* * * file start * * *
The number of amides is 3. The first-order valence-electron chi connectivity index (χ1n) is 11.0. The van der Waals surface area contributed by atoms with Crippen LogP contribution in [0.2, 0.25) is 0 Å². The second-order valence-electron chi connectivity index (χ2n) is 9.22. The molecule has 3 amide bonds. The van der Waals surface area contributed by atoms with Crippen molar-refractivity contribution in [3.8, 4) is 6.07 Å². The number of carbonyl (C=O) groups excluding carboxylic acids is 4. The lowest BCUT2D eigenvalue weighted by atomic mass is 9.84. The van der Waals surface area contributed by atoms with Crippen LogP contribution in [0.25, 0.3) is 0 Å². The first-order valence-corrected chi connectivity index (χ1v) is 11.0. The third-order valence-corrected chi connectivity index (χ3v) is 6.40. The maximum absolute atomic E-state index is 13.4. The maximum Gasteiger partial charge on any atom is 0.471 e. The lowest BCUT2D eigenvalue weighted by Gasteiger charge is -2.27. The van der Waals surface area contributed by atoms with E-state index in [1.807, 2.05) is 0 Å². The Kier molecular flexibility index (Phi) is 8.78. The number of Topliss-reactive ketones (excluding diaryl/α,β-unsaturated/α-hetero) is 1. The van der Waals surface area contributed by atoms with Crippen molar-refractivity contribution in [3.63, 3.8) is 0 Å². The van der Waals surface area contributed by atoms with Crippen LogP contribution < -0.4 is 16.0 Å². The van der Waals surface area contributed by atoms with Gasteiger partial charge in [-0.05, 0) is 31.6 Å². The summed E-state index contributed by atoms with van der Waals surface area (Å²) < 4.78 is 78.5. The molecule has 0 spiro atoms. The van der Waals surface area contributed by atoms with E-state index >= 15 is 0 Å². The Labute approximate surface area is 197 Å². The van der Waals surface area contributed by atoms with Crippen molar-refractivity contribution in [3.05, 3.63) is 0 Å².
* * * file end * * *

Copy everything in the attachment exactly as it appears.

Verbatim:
The number of amides is 3. The first-order valence-electron chi connectivity index (χ1n) is 11.0. The van der Waals surface area contributed by atoms with Crippen LogP contribution in [0.2, 0.25) is 0 Å². The second-order valence-electron chi connectivity index (χ2n) is 9.22. The molecule has 3 amide bonds. The van der Waals surface area contributed by atoms with Crippen molar-refractivity contribution in [3.8, 4) is 6.07 Å². The number of carbonyl (C=O) groups excluding carboxylic acids is 4. The lowest BCUT2D eigenvalue weighted by atomic mass is 9.84. The van der Waals surface area contributed by atoms with Crippen LogP contribution in [0.25, 0.3) is 0 Å². The first-order valence-corrected chi connectivity index (χ1v) is 11.0. The third-order valence-corrected chi connectivity index (χ3v) is 6.40. The maximum absolute atomic E-state index is 13.4. The maximum Gasteiger partial charge on any atom is 0.471 e. The lowest BCUT2D eigenvalue weighted by Gasteiger charge is -2.27. The van der Waals surface area contributed by atoms with E-state index in [1.807, 2.05) is 0 Å². The Kier molecular flexibility index (Phi) is 8.78. The number of Topliss-reactive ketones (excluding diaryl/α,β-unsaturated/α-hetero) is 1. The van der Waals surface area contributed by atoms with Crippen molar-refractivity contribution in [3.63, 3.8) is 0 Å². The van der Waals surface area contributed by atoms with Crippen LogP contribution < -0.4 is 16.0 Å². The van der Waals surface area contributed by atoms with Gasteiger partial charge in [-0.05, 0) is 31.6 Å². The summed E-state index contributed by atoms with van der Waals surface area (Å²) < 4.78 is 78.5. The molecule has 0 spiro atoms. The van der Waals surface area contributed by atoms with E-state index >= 15 is 0 Å². The Labute approximate surface area is 197 Å². The van der Waals surface area contributed by atoms with Crippen molar-refractivity contribution in [3.05, 3.63) is 0 Å².